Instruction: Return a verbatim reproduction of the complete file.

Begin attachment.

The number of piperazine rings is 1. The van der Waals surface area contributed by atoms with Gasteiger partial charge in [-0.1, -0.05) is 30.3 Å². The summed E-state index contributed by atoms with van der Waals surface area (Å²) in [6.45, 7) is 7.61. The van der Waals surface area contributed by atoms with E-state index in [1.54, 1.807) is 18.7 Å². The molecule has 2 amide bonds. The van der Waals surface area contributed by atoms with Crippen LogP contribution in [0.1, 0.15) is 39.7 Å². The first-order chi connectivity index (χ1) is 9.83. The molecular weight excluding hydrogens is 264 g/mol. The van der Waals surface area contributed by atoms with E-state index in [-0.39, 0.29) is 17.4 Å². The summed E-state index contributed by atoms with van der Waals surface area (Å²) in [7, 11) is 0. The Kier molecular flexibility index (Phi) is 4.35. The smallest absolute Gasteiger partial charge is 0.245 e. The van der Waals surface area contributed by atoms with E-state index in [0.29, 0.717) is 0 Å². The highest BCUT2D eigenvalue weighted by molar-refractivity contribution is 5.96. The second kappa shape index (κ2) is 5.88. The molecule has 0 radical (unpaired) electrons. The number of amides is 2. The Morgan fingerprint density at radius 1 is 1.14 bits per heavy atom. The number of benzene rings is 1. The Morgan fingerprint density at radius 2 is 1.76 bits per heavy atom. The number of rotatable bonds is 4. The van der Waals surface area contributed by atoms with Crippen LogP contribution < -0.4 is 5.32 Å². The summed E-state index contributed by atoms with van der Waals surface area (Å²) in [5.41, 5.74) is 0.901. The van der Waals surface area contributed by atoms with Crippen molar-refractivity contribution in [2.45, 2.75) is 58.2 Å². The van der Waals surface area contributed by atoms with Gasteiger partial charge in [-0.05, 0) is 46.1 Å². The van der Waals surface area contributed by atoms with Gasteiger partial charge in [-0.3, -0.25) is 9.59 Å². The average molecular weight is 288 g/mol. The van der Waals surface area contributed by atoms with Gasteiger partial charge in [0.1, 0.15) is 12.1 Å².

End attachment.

The number of piperazine rings is 1. The van der Waals surface area contributed by atoms with Gasteiger partial charge in [-0.1, -0.05) is 30.3 Å². The summed E-state index contributed by atoms with van der Waals surface area (Å²) in [6.45, 7) is 7.61. The van der Waals surface area contributed by atoms with E-state index in [1.54, 1.807) is 18.7 Å². The molecule has 2 amide bonds. The van der Waals surface area contributed by atoms with Crippen LogP contribution in [0.1, 0.15) is 39.7 Å². The first-order chi connectivity index (χ1) is 9.83. The molecular weight excluding hydrogens is 264 g/mol. The van der Waals surface area contributed by atoms with E-state index in [-0.39, 0.29) is 17.4 Å². The summed E-state index contributed by atoms with van der Waals surface area (Å²) in [7, 11) is 0. The Kier molecular flexibility index (Phi) is 4.35. The smallest absolute Gasteiger partial charge is 0.245 e. The van der Waals surface area contributed by atoms with E-state index in [0.29, 0.717) is 0 Å². The highest BCUT2D eigenvalue weighted by molar-refractivity contribution is 5.96. The second kappa shape index (κ2) is 5.88. The molecule has 0 radical (unpaired) electrons. The number of amides is 2. The Morgan fingerprint density at radius 1 is 1.14 bits per heavy atom. The number of benzene rings is 1. The Morgan fingerprint density at radius 2 is 1.76 bits per heavy atom. The number of rotatable bonds is 4. The van der Waals surface area contributed by atoms with Crippen LogP contribution < -0.4 is 5.32 Å². The summed E-state index contributed by atoms with van der Waals surface area (Å²) in [5.41, 5.74) is 0.901. The van der Waals surface area contributed by atoms with Crippen molar-refractivity contribution in [2.45, 2.75) is 58.2 Å². The van der Waals surface area contributed by atoms with Gasteiger partial charge in [-0.05, 0) is 46.1 Å². The van der Waals surface area contributed by atoms with Gasteiger partial charge in [-0.3, -0.25) is 9.59 Å². The average molecular weight is 288 g/mol. The van der Waals surface area contributed by atoms with Gasteiger partial charge in [0.1, 0.15) is 12.1 Å².